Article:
A fresh breeze in window treatments

Katrin Cargill keeps it snappy and simple to shed light on design for windows

August 11, 2002|By Claire Whitcomb | By Claire Whitcomb,Universal Press Syndicate

If you want to know what the well-dressed windows are wearing this year, just open Katrin Cargill's Curtain Bible (Bullfinch Press, $35).

Forget chintz and the ubiquitous hotel swag. Katrin Cargill presents windows with extremely snappy outfits -- reversible toile and cream panels, appliqued super-graphic valances and pleated organdy that billows like a tutu.

A Texas decorator turned international magazine editor (House Beautiful, The World of Interiors), Cargill has no patience with the expected. She divides her book into style categories -- contemporary, country and classic -- and then illustrates window treatments that are so imaginative that you'll probably be seeing knock-off versions in the next Pottery Barn or Ikea catalog.

For instance, in the classic section, Cargill takes plain creamy wool curtains and edges them with pinking-sheered scallops and poof-ball trim. In the country section, she takes an old monogrammed sheet, turns the top down so that the embroidery is prominently displayed, and then attaches it with little pink ribbons to brass rings.

In the contemporary section, she suspends grommeted panels from a tension wire. Instead of using plain panels, Cargill makes her own by stitching together alternating strips of lime linen and orangy, polka-dotted parachute cloth, linking them with rows of airy threadwork ribbon.

Cargill, who clearly knows her way around a sewing machine, offers detailed, illustrated instructions on 30 projects. Each proves that simple does not have to be boring. With the right fabric (a soft, tea-dyed linen floral for an inverted pleat shade) and the right finishing touch (sequined flowers for a blue-and-white-striped roman shade), even standard styles can look fresh and new.

Consider Cargill's tab-topped curtains. Instead of just the ordinary offerings of department stores, she makes hers reversible -- cream on one side, green plaid on the other. The tabs are finished fabric-covered plaid buttons. The tiebacks are cream, edged with plaid.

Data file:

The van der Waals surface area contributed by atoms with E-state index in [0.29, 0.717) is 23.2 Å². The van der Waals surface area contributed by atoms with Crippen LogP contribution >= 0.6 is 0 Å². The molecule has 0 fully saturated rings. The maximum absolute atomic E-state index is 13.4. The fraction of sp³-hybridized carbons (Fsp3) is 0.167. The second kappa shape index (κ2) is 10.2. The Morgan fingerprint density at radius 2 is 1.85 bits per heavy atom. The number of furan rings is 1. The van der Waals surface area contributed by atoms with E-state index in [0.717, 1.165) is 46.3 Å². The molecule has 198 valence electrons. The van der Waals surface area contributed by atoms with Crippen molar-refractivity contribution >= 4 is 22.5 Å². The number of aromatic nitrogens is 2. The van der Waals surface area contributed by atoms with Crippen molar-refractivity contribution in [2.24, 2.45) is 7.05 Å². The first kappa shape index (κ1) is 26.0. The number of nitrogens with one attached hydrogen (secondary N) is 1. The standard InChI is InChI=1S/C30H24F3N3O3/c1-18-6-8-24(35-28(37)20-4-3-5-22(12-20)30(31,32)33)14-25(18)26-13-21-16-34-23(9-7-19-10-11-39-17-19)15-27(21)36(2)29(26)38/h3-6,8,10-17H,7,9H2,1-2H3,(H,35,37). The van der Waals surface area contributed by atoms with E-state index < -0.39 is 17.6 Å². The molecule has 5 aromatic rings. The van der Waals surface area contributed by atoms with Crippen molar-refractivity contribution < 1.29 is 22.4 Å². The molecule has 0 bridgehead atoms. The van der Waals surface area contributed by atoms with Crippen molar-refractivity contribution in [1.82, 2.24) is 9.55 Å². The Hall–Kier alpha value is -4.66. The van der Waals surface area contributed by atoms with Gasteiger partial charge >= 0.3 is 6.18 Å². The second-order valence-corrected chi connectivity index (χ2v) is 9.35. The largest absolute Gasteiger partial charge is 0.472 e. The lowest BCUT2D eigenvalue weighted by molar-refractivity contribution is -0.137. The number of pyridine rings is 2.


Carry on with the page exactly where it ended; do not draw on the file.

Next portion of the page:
One of her most spectacular treatments involves a white dining room with a huge window. It's curtained with a patchwork of some 40 blue and white dish towels that catch the light like stained glass. Cleverly, the rod is hung at ceiling height, making the window look even taller than it is.

Cargill knows intuitively when to hang a valance higher than the window molding, and when to extend the rods wider than the opening to make a window look bigger than it is. She believes that "the problem-solving potential of curtains is vast." But she never makes the mistake of gussying up a window when a simple roller blind will do.

"The more complicated the solution," she writes, "the more likely it will be the wrong one." Thus, instead of ruffles and flourishes for a traditional living room, she'll hang panels of creamy linen and finish them with wide bands of fuchsia velvet and mauve satin, creating a border reminiscent of the stripes on an old-fashioned tennis sweater.

In a modern living room, she'll go minimalist, with a twist. She'll hang four panels of plain beige linen scrim. At the center of each she'll button on a simple linen hand towel. At the center of the hand towel she'll blanket-stitch a small square of vintage embroidery. The result is crisp, graphic and tactile.

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